HWF: Well, first of all, I learned that designing the Metaverse in my own head is much easier. The network quality, which was still much worse at the time, the limitations in the software, everything was still very imperfect. Yet, it was still a start. I was inspired by other worlds like Derrick Woodham's virtual sculpture park or the exotic Martian landscape to wander around. It was important to me as an artist that I could construct something myself – and Active Worlds offered this possibility, in contrast to the Second Life platform, which was then much better marketed. However, as an "artistic world builder," you could, on the Second Life platform, only use ready-made components, but you couldn’t construct them yourself.
AM: I'm sure you've been following the discussions about the Metaverse, which has been on everyone's lips since Mark Zuckerberg announced his plans for his company, Meta. Do you have any concerns, or do you see a bright future?
HWF: I would like to put it this way: the ambivalence of all technologies is given. It is up to us, as humans, to use them in one way or another. The possibilities of the Metaverse are tremendous, but so is their potential for abuse, as previously mentioned with regard to the surveillance of citizens by autocratic systems.
However, as far as the philosophical approach to fictional worlds is concerned, I think we should be careful not to view such possible futures too much in terms of our current values. Norms and values are not set in stone. They adapt to changes and, thus, also to technologies. Does such a technologically constructed, fictional world have to be a world of second choice? Does the reality around us necessarily matter more? Does it really have to be a loss of reality when another reality emerges?
We are familiar with social networks today. But if these networks continue to develop into real worlds in which we stay, live, and feel, then perhaps – I hope – individuals could grow together into a stronger collective with closer relationships where the interests of the other are more valued than in our individualistic Western culture. On the other hand, of course, I also see the dangers, because the perfection of these worlds gives autocrats and dictators completely new possibilities of manipulation.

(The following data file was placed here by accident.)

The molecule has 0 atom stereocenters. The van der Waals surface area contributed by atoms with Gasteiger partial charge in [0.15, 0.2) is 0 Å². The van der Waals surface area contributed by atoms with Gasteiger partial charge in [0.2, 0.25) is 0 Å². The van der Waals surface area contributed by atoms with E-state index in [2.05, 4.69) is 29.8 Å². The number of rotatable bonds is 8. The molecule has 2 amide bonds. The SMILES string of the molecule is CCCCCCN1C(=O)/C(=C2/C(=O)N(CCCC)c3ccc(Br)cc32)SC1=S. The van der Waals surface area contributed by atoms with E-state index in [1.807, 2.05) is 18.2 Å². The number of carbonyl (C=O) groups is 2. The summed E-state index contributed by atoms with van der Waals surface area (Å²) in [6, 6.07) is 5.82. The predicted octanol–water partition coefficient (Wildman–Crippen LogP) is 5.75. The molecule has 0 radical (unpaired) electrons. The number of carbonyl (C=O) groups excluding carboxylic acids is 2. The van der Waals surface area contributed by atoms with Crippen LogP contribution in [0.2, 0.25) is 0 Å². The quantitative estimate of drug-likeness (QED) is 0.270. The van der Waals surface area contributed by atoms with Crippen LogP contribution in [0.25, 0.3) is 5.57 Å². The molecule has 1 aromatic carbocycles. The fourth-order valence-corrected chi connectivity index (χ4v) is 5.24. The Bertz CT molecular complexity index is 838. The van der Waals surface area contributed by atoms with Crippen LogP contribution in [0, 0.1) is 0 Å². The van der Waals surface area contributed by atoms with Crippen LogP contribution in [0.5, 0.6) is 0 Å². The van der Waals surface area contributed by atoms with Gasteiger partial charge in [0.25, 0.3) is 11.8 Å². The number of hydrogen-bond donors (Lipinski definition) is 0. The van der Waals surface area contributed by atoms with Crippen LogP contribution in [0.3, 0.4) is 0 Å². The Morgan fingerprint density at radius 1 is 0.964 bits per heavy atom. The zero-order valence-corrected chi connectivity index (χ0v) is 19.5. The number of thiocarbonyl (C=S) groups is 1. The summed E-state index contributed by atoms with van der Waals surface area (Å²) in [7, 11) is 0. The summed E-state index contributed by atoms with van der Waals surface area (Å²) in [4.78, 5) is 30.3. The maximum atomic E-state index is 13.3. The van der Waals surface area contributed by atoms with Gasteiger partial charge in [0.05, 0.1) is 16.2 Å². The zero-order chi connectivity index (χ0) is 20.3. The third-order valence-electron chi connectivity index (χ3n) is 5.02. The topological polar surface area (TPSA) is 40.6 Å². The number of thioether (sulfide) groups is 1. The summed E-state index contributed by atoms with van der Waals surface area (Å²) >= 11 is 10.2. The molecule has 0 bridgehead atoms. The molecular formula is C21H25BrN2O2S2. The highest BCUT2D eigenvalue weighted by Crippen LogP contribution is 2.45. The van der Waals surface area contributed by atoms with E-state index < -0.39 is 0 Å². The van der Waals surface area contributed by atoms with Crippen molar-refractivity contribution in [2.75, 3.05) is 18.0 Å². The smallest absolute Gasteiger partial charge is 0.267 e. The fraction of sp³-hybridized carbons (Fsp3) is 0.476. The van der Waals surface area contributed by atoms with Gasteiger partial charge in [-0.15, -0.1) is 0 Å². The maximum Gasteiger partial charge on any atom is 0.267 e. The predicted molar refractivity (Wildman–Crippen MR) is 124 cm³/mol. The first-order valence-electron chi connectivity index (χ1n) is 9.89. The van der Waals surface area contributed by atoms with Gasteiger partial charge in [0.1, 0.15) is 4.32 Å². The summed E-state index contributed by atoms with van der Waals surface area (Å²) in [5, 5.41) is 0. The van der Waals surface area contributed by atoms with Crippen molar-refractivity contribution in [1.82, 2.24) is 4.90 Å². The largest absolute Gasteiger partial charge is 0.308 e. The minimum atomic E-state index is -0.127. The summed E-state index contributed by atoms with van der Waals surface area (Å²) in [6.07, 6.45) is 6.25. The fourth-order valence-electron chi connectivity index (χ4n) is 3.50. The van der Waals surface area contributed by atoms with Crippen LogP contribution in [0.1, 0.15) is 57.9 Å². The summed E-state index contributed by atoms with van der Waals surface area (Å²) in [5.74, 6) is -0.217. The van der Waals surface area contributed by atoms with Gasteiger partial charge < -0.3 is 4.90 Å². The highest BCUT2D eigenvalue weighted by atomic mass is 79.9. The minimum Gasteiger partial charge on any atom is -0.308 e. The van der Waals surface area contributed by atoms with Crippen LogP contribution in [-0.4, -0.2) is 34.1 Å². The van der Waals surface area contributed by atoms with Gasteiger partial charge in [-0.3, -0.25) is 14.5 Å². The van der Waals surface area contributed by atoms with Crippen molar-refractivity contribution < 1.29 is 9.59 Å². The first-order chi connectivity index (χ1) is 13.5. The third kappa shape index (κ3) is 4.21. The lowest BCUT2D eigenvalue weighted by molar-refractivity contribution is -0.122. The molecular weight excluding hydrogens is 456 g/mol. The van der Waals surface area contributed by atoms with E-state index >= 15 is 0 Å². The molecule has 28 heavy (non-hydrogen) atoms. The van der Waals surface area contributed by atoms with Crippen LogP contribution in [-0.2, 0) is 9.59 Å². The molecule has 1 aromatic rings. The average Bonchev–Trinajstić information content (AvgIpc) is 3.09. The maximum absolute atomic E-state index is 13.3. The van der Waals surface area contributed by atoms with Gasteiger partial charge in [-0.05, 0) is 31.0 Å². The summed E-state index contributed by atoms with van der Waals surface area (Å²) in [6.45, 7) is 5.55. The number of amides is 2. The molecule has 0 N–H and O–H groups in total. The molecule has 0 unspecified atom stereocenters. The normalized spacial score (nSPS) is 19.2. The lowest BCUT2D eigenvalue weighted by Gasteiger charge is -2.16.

AM: As an artist and scientist, you have always been driven by questions that you wanted to answer for yourself and that have social relevance. You worked on the MATH ART series from 1980 to 1995, i.e., for 15 years. That's a very long time. How did you come to work on this series and what was your goal?
HWF: The MATH ART series was created on a computer at the German Aerospace Research Center (DLR) in Oberpfaffenhofen. The in-house development of the system served to evaluate raw image data recorded by satellites operated by Germany or the European Space Agency (ESA). The institute developed its own software for image evaluation for the system, which worked with the latest mathematical algorithms to extract the best information from the data.
The head of the Institute for Communications Engineering came into contact with me in 1979. Ernst Triendl had a PhD in Mathematics and, like some of these thinkers, was a bit unusual. In the afternoons, for example, he lay down in his office on a couch specially set up there for a pause for thought – and, of course, it wasn’t allowed to disturb him. Perhaps his eccentricity was one of the reasons why he quickly became interested in my not very conventional ideas of seeing mathematics as the creative key to art.
We quickly found each other in a conversation. One idea led to another, and in the end, it was all about the aesthetic potential of the Fourier transforms. These algorithms are of the greatest importance for image analysis in communication technology. This is because they can be used to calculate the noise from the data transmitted by radio. They are an important tool in pattern recognition and for the evaluation of satellite data. At the end of the conversation, there was an appointment where we wanted to follow up with practical experiments on this computer system. It was no longer a matter of applying Fourier transforms to existing data or images, but of exploring the mathematical principle as such. The result was a set of images of Fourier transforms that were not yet so brilliantly colored, but which showed me that this path could be very promising.